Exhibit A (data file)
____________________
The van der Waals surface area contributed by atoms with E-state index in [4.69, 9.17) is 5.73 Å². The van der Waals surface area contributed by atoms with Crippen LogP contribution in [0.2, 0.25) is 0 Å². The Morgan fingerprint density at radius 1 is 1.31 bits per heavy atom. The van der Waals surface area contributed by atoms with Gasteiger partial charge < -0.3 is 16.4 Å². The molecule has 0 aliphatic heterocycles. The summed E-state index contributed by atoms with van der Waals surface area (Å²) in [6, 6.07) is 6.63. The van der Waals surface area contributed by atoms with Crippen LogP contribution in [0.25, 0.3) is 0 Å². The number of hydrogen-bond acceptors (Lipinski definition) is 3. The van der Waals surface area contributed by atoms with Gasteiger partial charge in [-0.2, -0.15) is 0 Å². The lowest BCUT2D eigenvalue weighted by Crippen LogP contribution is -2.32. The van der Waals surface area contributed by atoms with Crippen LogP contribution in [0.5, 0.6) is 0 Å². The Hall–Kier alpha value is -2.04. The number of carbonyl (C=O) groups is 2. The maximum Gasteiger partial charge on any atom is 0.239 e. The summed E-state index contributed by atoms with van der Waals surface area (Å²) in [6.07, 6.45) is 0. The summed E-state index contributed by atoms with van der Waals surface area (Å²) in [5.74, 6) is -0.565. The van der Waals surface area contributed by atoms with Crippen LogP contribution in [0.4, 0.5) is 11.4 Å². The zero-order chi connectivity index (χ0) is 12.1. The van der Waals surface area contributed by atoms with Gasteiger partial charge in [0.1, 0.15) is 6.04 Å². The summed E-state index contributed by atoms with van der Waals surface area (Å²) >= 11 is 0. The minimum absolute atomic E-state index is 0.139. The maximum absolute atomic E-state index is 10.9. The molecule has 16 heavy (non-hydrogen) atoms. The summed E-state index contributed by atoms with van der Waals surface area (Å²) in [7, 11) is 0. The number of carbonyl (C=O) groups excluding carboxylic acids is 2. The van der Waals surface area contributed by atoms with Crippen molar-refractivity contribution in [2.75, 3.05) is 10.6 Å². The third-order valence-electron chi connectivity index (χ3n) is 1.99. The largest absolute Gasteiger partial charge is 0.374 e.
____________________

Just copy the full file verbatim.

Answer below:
The van der Waals surface area contributed by atoms with E-state index in [4.69, 9.17) is 5.73 Å². The van der Waals surface area contributed by atoms with Crippen LogP contribution in [0.2, 0.25) is 0 Å². The Morgan fingerprint density at radius 1 is 1.31 bits per heavy atom. The van der Waals surface area contributed by atoms with Gasteiger partial charge < -0.3 is 16.4 Å². The molecule has 0 aliphatic heterocycles. The summed E-state index contributed by atoms with van der Waals surface area (Å²) in [6, 6.07) is 6.63. The van der Waals surface area contributed by atoms with Crippen LogP contribution in [0.25, 0.3) is 0 Å². The number of hydrogen-bond acceptors (Lipinski definition) is 3. The van der Waals surface area contributed by atoms with Gasteiger partial charge in [-0.2, -0.15) is 0 Å². The lowest BCUT2D eigenvalue weighted by Crippen LogP contribution is -2.32. The van der Waals surface area contributed by atoms with Crippen LogP contribution in [0.5, 0.6) is 0 Å². The Hall–Kier alpha value is -2.04. The number of carbonyl (C=O) groups is 2. The maximum Gasteiger partial charge on any atom is 0.239 e. The summed E-state index contributed by atoms with van der Waals surface area (Å²) in [6.07, 6.45) is 0. The summed E-state index contributed by atoms with van der Waals surface area (Å²) in [5.74, 6) is -0.565. The van der Waals surface area contributed by atoms with Crippen LogP contribution in [0.4, 0.5) is 11.4 Å². The zero-order chi connectivity index (χ0) is 12.1. The van der Waals surface area contributed by atoms with Gasteiger partial charge in [0.1, 0.15) is 6.04 Å². The summed E-state index contributed by atoms with van der Waals surface area (Å²) >= 11 is 0. The minimum absolute atomic E-state index is 0.139. The maximum absolute atomic E-state index is 10.9. The molecule has 16 heavy (non-hydrogen) atoms. The summed E-state index contributed by atoms with van der Waals surface area (Å²) in [7, 11) is 0. The number of carbonyl (C=O) groups excluding carboxylic acids is 2. The van der Waals surface area contributed by atoms with Crippen molar-refractivity contribution in [2.75, 3.05) is 10.6 Å². The third-order valence-electron chi connectivity index (χ3n) is 1.99. The largest absolute Gasteiger partial charge is 0.374 e.